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Theories In Counseling Case Study

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Theories in counseling

Professional counselors use a variety of theories in their job and there are many theories that they can choose from. The physiotherapist theories offer a framework for the professional’s counselors to interpret the conduct of their clients, thoughts and feelings and assist them in navigating the client’s journey from diagnosis to after-treatment. This paper will discuss to theories and choose the best of the best out of the discussed theories based on their application.

Case Study Number 4 – Sabrina

Theory one – Person Centered Therapy.

  1. Definition.

This counseling theory is centered on the patient as the one who should be made aware of their ability to be their own personal doctor. It was created in 1950 by Carl Rogers, a psychologist. He stated that human beings have an innate ability to develop themselves to their optimal potential. However, this ability can be prevented by certain life experiences especially those that affect a person’s sense of self value (Lotzke, et al., 2019).

The therapist therefore explores the patient from their standpoint and then seeks to view the client on a positive light in all aspects but still remain open and genuine to the client in their interactions. This helps the client to feel appreciated and accepted hence they get better at understanding their feelings (Rudnick & Roe, 2018). This leads to the patient been able to self-actualize and realize their self-worth, therefore enabling them to find their own way of positively moving forward.

  • Counselor-Client Relationship

In person centered therapy, the counselor must fulfill these three conditions so as to be able to get the best response from the patient: –

  •  He/she must be totally genuine.
  • He/she endeavor to grasp and understand the patient’s experience.
  • He/she must remain positive and non-judgmental throughout the therapy (Yun & Choi, 2019).

This approach helps the patient to achieve the following: –

  • To reconcile between the ideal idea of themselves and their actual selves.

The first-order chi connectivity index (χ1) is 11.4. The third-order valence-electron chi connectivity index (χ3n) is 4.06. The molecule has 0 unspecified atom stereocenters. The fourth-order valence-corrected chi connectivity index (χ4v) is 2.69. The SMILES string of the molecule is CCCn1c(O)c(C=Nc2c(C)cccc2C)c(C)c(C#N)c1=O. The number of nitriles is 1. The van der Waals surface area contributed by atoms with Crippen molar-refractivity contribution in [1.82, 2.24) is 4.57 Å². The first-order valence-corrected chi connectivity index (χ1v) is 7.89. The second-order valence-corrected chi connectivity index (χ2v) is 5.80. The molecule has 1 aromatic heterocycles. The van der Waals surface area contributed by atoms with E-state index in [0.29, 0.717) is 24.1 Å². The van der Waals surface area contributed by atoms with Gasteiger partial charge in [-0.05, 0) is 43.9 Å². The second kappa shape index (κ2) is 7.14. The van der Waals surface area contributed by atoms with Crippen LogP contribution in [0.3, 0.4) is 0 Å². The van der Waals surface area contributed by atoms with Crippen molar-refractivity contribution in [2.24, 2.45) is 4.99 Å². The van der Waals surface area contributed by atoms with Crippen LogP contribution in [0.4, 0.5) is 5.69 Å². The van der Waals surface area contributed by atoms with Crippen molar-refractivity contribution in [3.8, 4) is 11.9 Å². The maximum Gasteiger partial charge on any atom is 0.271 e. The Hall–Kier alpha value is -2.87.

• To get to better understand themselves and be more aware of their self-capabilities.
  •  To drop their sense of insecurity, guilty and defensiveness as well as be able to trust them better.
  • Be able to express them better (Stange, MacNamara, Kennedy, Hajcak, Phan, & Klumpp, 2017).
  • Application Of The Theory To The Case

In this case, the client, Sabrina is having issues of low self-esteem, low self-drive, sense of worthlessness and dejection. By listening to her story, especially seeking to understand the reasons why her boyfriend left her, her relationship with her mother, the counselor can establish the cause of her negative feelings towards herself (Rowe, 2017).

Once the cause of her negative attitude is established, the counselor can proceed and create a sense of positive on Sabrina. He/she can help her reconcile the idealized version of herself with the actual version (Du Toit, Shen, & McGrath, 2019). This can be achieved by asking about how she visualized her life to be in future before the breakup with her boyfriend and other events led to her negative attitude. He/she can then help her create her reconciliation of that idealized version with the current version that is full of negativity (Kim & Park, 2019).

Next the counselor can help her become aware and her self-worth. By reminiscing with her about her past when things were positive, she can start to see her self-worth and begin looking at herself in a positive light (Kim & Park, 2019).  This will lead to her looking at her situation with optimism hence make her more expressive and forward looking.


If this theory is applied correctly and is complimented with another theory, it can result in a positive outcome for Sabrina. However, the counselor needs to be understanding, non-judgmental and accommodative of her issues in order to successfully guide her towards establishing her self-worth and been able to fully express herself and have a positive outlook at her life (Kim & Park, 2019).

Theory Two – Cognitive Behavioral Therapy

  1. Definition.

This is a therapy technique that helps people with various mental disorders to look for new ways of behaving and improving their mental positivity by changing their thinking patterns. It focuses on how someone’s thoughts, attitudes and beliefs can affect the way they behave and their feelings (Dobson & Dobson, 2019).

Developed and adopted in the 1940’s, it is very helpful to people to overcome stress, deal with complicated relationships, overcome grief and other challenges. it works on the premise that how we think and interpret life’s events affects how we behave and ultimately how we feel. Since it focuses on the individual’s present-day challenges, thoughts and behaviors, it calls for them to be actively involved in its process (Hayes & Hofmann, 2017).

  • Therapy process.

During CBT sessions, the counselor goes further than just developing a therapeutic relationship with the patient. A good and trusting relationship between the client and therapist is very important; CBT believes that real change comes from the client learning how to change their thinking process in order to rationalize their attitudes and personalities. Therapists therefore focus on teaching their clients on gaining the ability to self-counsel (Carpenter, Andrews, & Witcraft, 2019).

The therapist gets as much information from the client about what they want out of life, their goals and aspirations. They then teach them on how to achieve those goals. The interaction between the therapist and the client is that of one party listening, teaching and encouraging while the other party expresses their concerns, learns and actualizes (Stange, MacNamara, Kennedy, Hajcak, Phan, & Klumpp, 2017).    

Elements of Cognitive Behavioral Theory

During CBT sessions, the patient will be able to learn the following: –

  • He/she will be able to identify a problem affecting them more clearly and be more aware of thoughts that are triggered automatically.